The government has questions about Elon Musk’s Full Self-Driving tweet



Musk said he would update the driver-assist system to allow certain drivers to turn off steering wheel warnings, which apparently caught the attention of federal regulators at NHTSA.

The National Highway Traffic Safety Administration has reached out to Tesla with questions about a tweet by Elon Musk suggesting he would remove an important safeguard from the company’s Full Self-Driving (FSD) system. The news was first reported by the Associated Press.

An NHTSA spokesperson confirmed that the agency has reached out to Tesla to gather information about the Musk tweet, in which the controversial billionaire suggested he would eliminate a driver monitoring function that warns users to keep their hands on the steering wheel while using FSD.

The information gathering by NHTSA is part of a broader investigation into Tesla’s Autopilot, which has been linked to over a dozen crashes involving stationary emergency vehicles.

On December 31st, Musk tweeted that Tesla would push an over-the-air software update in January removing the driver monitoring warning in response to a request by Omar Qazi, a Tesla shareholder who tweets under the handle @WholeMarsBlog. Qazi suggested that FSD Beta users with more than 10,000 miles should have the option to turn off the “steering wheel nag.”

“Agreed,” Musk replied. “Update coming in Jan.”

For years, regulators and safety experts have implored Tesla to add better driver monitoring to its cars. Musk has even admitted that crashes involving Autopilot stem from complacency but previously rejected his own engineers’ calls to add more robust driver monitoring to the company’s cars. Musk said at the time that the tech was “ineffective.”

Companies like General Motors and Ford currently sell cars with camera-based eye-tracking systems that are meant to make sure drivers pay attention while using hands-free driving features.

Tesla, meanwhile, uses torque sensors embedded in the steering wheel to ensure that drivers keep their hands at the ready. But some drivers have used weights and other methods to trick the system into thinking their hands are on the wheel. Consumer Reports discovered that a heavy chain could be used to simulate hands on the steering wheel, allowing to researchers to “drive” around in a Tesla Model Y for several miles while sitting in the backseat.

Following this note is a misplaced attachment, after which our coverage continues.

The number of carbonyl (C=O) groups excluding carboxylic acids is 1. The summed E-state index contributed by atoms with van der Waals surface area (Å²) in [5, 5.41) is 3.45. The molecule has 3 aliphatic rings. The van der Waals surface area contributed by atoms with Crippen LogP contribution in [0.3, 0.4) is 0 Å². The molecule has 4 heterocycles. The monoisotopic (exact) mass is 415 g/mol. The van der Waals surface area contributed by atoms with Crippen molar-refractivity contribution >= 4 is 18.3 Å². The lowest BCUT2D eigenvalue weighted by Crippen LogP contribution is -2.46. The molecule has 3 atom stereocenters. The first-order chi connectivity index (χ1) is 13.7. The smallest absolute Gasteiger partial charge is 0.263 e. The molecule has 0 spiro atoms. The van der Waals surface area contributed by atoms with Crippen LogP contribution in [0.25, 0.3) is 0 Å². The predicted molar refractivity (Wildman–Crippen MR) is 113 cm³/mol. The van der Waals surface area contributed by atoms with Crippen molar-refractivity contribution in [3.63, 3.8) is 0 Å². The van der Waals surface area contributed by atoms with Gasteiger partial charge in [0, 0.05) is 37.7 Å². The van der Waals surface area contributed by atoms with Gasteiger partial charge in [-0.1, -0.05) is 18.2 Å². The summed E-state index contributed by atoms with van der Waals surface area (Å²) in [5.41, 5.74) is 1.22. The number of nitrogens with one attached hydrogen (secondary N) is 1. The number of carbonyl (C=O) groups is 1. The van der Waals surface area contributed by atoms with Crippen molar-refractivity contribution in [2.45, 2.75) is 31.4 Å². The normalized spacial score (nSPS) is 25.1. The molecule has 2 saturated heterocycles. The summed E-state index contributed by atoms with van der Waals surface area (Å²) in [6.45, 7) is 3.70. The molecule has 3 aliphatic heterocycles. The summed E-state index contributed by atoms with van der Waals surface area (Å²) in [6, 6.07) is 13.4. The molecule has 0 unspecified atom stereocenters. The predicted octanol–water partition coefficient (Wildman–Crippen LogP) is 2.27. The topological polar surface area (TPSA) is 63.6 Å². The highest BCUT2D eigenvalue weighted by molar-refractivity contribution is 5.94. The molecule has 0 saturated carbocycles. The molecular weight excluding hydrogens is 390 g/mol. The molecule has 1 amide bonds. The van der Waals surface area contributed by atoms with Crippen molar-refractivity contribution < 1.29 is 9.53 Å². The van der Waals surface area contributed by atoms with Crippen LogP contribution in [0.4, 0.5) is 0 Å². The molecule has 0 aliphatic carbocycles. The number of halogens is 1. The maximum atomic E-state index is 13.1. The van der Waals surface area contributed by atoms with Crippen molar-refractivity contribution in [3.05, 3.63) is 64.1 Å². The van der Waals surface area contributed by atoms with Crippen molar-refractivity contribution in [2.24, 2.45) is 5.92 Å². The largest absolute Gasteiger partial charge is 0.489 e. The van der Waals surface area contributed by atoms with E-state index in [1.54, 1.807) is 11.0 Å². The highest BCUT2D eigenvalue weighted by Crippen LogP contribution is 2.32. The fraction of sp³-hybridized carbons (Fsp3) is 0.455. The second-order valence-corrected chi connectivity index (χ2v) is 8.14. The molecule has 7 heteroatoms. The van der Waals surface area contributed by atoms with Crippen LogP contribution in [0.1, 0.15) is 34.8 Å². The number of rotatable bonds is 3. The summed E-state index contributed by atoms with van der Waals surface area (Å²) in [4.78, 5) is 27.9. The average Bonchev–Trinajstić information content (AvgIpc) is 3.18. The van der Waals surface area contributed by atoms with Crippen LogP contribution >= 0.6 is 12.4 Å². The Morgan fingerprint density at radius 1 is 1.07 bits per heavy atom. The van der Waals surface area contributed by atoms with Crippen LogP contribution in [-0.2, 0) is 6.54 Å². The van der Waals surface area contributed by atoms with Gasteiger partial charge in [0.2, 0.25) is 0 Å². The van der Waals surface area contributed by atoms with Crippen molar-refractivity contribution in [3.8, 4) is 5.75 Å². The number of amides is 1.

All Tesla vehicles today come standard with a driver-assist feature called Autopilot. For an additional $15,000, owners can buy the Full Self-Driving option, which Musk has repeatedly promised will one day deliver fully autonomous capabilities to Tesla vehicle owners. To date, FSD remains a “Level 2” advanced driver-assistance system, meaning the driver must stay fully engaged in the vehicle’s operation while in motion.

FSD, which is currently available to everyone in North America who has purchased the option, allows users to access Autopilot’s partially automated driver-assist system on city streets and local roads. The system purports to speed up and slow down, make turns — including unprotected left turns, which are extremely difficult for automated systems — and recognizes traffic signals and other road signs.

Tesla has gotten in hot water with the federal government based on reports of FSD malfunction and other safety issues. The National Highway Traffic Safety Administration is investigating 16 crashes in which Tesla vehicle owners using Autopilot crashed into stationary emergency vehicles, resulting in 15 injuries and one fatality. Tesla is facing a possible recall of Autopilot, FSD, or both after the government upgraded its investigation earlier this year.

The company has been accused of false advertising by regulators and sued by customers for allegedly misleading them about the capabilities of their vehicles. But FSD is also crucial to Musk’s vision of a fully driverless future. And Musk himself has largely avoided any serious consequences — so far — in his efforts to obscure the limitations of Tesla’s autonomous driving technology.


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